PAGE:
Someone accidentally entered an erroneous request on July 21, and the Voyager 2 probe’s antenna was realigned, cutting off communication with NASA. It’s possible that NASA won’t be able to contact the spaceship for the next two months.
On Friday, NASA’s Jet Propulsion Laboratory confirmed that the space agency had lost touch with the Voyager 2 probe, which is now more than 12 billion miles from our planet.
The misguided directive from Earth-based engineers pushed the spacecraft’s antenna two degrees away from the planet.
The Deep Space Network, a worldwide system that controls many space projects, detected a signal from the probe on Tuesday morning. This indicates that the spacecraft is still communicating but at a very low power level.
NASA has had similar failures with communication in the past, with each of them resolved.
On August 20, 1977, Voyager 2 was launched into space to explore the outer planets of our solar system. It’s the only spacecraft ever to reach Uranus and Neptune and only the second to enter interstellar space (the gap between the Milky Way’s stars and our solar system).
NASA launched Voyager 1 a few weeks before Voyager 2, but it took a different path and entered interstellar space first. Specialists on the ground are still in touch with the spaceship.
Nearly 46 years into its mission, the spacecraft still gathers valuable scientific data on the changing environment beyond our solar system.
If scientists cannot restore contact with the spaceship, they won’t be able to do anything about it. A Jet Propulsion Laboratory representative said this is more concerning than the potential loss of short-term scientific data.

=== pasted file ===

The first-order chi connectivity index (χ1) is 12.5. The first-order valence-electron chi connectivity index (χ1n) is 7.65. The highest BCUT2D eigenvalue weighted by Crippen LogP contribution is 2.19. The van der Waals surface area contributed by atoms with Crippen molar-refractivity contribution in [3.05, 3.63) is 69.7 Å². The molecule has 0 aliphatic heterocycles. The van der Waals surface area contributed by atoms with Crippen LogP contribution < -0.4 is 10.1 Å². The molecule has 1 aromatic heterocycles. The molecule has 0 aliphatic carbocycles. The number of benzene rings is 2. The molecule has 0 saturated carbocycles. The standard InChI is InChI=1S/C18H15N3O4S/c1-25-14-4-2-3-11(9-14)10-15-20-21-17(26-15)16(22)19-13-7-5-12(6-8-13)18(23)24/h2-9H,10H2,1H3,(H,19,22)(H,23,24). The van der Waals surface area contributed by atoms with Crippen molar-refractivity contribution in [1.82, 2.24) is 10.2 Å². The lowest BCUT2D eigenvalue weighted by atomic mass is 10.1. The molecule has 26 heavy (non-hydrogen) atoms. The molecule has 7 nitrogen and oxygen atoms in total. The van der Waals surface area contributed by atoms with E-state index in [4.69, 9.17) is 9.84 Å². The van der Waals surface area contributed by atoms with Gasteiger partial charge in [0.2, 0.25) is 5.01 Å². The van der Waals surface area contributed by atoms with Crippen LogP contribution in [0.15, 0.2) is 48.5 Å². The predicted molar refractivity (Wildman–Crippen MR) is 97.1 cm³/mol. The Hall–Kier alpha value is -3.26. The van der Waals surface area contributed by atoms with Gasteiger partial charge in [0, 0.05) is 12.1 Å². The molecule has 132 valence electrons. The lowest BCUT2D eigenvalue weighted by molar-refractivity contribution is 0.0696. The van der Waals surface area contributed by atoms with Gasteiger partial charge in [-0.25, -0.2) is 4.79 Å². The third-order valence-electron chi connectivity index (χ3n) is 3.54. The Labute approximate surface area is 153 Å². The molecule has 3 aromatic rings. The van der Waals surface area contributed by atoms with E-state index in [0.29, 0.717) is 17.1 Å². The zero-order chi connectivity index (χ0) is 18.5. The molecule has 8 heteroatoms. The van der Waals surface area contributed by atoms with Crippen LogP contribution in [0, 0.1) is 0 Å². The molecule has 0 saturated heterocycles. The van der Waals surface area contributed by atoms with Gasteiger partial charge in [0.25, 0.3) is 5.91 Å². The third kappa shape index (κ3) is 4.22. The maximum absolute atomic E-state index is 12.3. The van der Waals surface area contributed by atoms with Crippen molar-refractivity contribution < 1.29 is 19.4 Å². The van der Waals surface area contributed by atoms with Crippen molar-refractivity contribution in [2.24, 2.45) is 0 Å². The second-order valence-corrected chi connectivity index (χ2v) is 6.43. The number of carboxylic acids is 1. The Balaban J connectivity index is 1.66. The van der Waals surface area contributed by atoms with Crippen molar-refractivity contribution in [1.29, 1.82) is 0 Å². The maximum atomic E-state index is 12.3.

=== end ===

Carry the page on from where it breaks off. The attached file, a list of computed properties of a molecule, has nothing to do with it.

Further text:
To extend the mission’s duration, Voyager 2 began using backup power for its five instruments earlier this year. To keep the mission running as long as feasible, scientists predict that one of these sensors will need to be turned off entirely in 2026 and others in subsequent years.
NASA announced on Thursday that the spacecraft lost contact with Voyage 2 when it was 12.3 billion miles from Earth. After receiving a string of directives, the probe’s antenna was “inadvertently caused to point 2 degrees away from Earth.” It can now not accept orders from Earth or send any data back until October 15.
Voyager 1 is 15 billion miles beyond Earth and functioning correctly. It’s probably still in space, waiting for someone to give the go-ahead to commence the alien invasion.